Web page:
"Globocrat" is my word of the week. Perhaps I haven't been mixing sufficiently with "Gees" (globally educated elites). The word came up in a glib article called "The global campus" in The Economist on 22 January. Globocrats, it quoted the late Samuel Huntington of Harvard University as saying, have "little need for national loyalty" and see national governments as relics. It reminded me of our globobanks, where this observation would appear to be true. But I'm not sure that too many universities are - or are even allowed to be - in as global a business as "The global campus" makes out.
We talk about global universities turning out global citizens according to global engagement plans. There are even global vice-chancellors (I'm supposedly one of them), who roam the world sans frontières. But many people seem to be unclear about what university globalisation actually is. Is it the flows of students across borders or is it the many problems that universities in different countries have in common? And how do these relate to the way the nation-transcending global elites behave? The idea of global higher education just passes by the many regulatory tripwires, not to mention roadblocks, at state and national levels. So, how global are our universities?
The recent debates flowing from Lord Browne of Madingley's review underscore the fact that higher education is still not an effectively globalised business. For weeks, the international or the global was hardly mentioned. The debate was about UK or European Union students, and sometimes just about English students. This is a world in which the UK students may gain fee and maintenance support, EU students just fee support and non-EU students will not gain either. So, these last are not even actors in the Browne drama, just lucrative extra potatoes in the national pot.
Fine, you might say; whose taxpayers are footing the bill (of an ineffective loan system) and whose tax system will be undertaking the recovery of the student debt? But underlying the debate is a clear fact. Higher education is still a national, or country-specific, or even state, jurisdictional responsibility. This is often constitutionally determined (in Canada it is a provincial responsibility, so it has no federal Department of Education). There appear to be few attempts, even within the EU, to change this. Hence, the harsh "citizen entitlement" or non-entitlement complexities in Lord Browne's new formulations for the future.
Put another way, higher education has a growing international component but it is not (yet) an effectively globalised field. It fails on the normal measures of globalisation: its transactions lack transparency, it is still conceptually national (or sub-national) in its jurisdiction, and it does not have a global "convertible currency", for instance, in credit transfer.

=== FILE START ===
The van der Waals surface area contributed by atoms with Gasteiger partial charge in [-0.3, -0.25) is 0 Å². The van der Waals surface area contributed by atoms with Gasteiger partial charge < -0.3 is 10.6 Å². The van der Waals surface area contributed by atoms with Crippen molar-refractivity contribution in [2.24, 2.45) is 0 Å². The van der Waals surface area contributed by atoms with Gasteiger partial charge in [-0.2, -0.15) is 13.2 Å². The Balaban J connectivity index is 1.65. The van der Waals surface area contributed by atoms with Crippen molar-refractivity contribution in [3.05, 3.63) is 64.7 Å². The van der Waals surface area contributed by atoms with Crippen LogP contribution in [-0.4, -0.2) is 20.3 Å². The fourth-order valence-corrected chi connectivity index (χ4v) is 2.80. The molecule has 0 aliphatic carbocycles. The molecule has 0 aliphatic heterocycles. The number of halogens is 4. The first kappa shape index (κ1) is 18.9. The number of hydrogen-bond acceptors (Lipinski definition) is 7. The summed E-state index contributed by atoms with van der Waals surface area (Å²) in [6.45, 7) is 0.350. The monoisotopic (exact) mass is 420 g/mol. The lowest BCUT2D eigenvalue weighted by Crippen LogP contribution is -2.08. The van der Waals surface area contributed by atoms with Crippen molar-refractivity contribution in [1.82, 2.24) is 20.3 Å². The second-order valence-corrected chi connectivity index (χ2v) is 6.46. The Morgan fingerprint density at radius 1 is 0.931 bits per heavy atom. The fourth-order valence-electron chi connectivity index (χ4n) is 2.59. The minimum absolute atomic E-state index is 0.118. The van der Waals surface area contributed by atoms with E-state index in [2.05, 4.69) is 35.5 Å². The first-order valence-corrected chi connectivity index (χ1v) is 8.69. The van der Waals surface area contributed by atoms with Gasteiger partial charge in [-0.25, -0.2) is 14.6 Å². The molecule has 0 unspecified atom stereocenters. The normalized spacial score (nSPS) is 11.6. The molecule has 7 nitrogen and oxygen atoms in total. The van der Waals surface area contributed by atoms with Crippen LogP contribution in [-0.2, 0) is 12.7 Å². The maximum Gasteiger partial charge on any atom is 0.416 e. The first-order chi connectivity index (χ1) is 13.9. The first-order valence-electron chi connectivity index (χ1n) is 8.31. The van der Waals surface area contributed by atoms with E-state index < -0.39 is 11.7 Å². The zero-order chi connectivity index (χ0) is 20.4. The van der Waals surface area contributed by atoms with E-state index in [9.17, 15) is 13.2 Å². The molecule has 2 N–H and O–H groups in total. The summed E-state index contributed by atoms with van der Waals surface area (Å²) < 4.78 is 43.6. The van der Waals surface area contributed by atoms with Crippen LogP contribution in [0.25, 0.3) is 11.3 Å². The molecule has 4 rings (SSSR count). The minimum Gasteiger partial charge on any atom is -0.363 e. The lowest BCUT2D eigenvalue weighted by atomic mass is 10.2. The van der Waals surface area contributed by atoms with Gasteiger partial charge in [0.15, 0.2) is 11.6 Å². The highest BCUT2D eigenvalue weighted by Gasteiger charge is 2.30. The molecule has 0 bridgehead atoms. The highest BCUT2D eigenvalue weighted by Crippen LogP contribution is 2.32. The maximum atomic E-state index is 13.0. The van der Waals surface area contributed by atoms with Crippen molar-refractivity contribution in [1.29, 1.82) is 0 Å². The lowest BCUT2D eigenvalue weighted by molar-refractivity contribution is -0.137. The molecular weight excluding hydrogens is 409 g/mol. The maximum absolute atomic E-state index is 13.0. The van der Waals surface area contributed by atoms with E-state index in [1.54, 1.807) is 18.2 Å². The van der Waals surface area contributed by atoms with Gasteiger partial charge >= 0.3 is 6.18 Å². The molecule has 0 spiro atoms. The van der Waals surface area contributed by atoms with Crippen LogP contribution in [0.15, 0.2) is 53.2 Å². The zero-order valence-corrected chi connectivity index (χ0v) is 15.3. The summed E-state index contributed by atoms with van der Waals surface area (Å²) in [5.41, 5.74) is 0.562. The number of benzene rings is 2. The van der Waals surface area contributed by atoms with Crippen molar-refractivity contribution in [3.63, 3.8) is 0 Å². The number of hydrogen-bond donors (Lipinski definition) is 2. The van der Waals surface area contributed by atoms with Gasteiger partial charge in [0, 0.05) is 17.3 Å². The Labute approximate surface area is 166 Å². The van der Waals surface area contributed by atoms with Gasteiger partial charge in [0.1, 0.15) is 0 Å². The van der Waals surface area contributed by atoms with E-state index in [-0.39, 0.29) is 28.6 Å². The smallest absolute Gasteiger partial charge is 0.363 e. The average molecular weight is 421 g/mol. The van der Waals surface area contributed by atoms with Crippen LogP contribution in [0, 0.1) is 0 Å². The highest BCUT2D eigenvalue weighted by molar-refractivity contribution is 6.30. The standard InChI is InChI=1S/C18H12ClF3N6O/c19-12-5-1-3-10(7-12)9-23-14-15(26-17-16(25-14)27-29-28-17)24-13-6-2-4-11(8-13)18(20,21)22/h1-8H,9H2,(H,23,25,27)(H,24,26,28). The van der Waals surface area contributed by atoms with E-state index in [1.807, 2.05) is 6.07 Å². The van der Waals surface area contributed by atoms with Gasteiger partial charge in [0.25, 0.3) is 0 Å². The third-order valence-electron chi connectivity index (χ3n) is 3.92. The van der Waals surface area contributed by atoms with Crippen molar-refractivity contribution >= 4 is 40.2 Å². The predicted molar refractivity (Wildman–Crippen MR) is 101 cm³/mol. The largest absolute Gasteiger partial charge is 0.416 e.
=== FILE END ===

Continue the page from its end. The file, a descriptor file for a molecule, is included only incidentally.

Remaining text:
UK higher education is strongest in educational export (international student enrolment approaches 20 per cent, by one measure), and weak in educational import (our students abroad). Research seems somewhat more balanced. About 50 per cent of UK scientific research articles involve international collaboration, mostly with other European or North American partners. But globally, only about 3 per cent of post-secondary students study in a country other than their own, and about 20 per cent of article authorships cross any kind of national boundary.
What's more, amid these faltering proto-stages of higher educational globalisation there are growing forces of protectionism at play. In the UK, we see emerging immigration restrictions, including on the flow of international students. Even if degree-entry students are allowed visas to the UK, the projected clampdown at preparatory and foundation levels, as well as in post-study work, will significantly affect the attractiveness of study here. A much higher tuition-fee level for EU students from 2012 will also be a deterrent, as in most EU countries a high degree of state subsidy remains an inextricable part of the citizen compact. But we may see an increase in the reverse flow across the Channel, which would start to even up the educational ledger.
A recent book, How the West was Lost: Fifty Years of Economic Folly - and the Stark Choices that Lie Ahead by Dambisa Moyo, recognises that protectionist forces are growing and will continue to grow while unemployment remains high. In fact, Europe and the US have always been highly protectionist, Moyo asserts, despite the rhetoric of free trade.
While "global" vice-chancellors might be ready for the next phases of internationalisation, for instance, in increasing student import - Rice University in Houston is aiming for a majority of its undergraduates to spend at least a semester abroad - or the building of really effective, profit-making, off-shore campuses, there is only occasional evidence that governing bodies are adapting. So frequently these remain locked in local structures of yesteryear, and subject to national dictates and guidelines. When there is an embrace of international expertise it is rarely with anything more than a token nod.
What would a truly global university look like? University College London has the strapline "London's Global University" and claims a global reach and vision. The two bolded indicators on its website are "34 per cent of students from outside the UK" and "21 Nobel prizewinners".
But Global University, an online Christian institution based in Missouri, must have the final word. Its vision is "to impact eternity by reaching the lost and training the found, everywhere!". With 234 offices in more than 150 countries, it seems well on the way to living up to its name.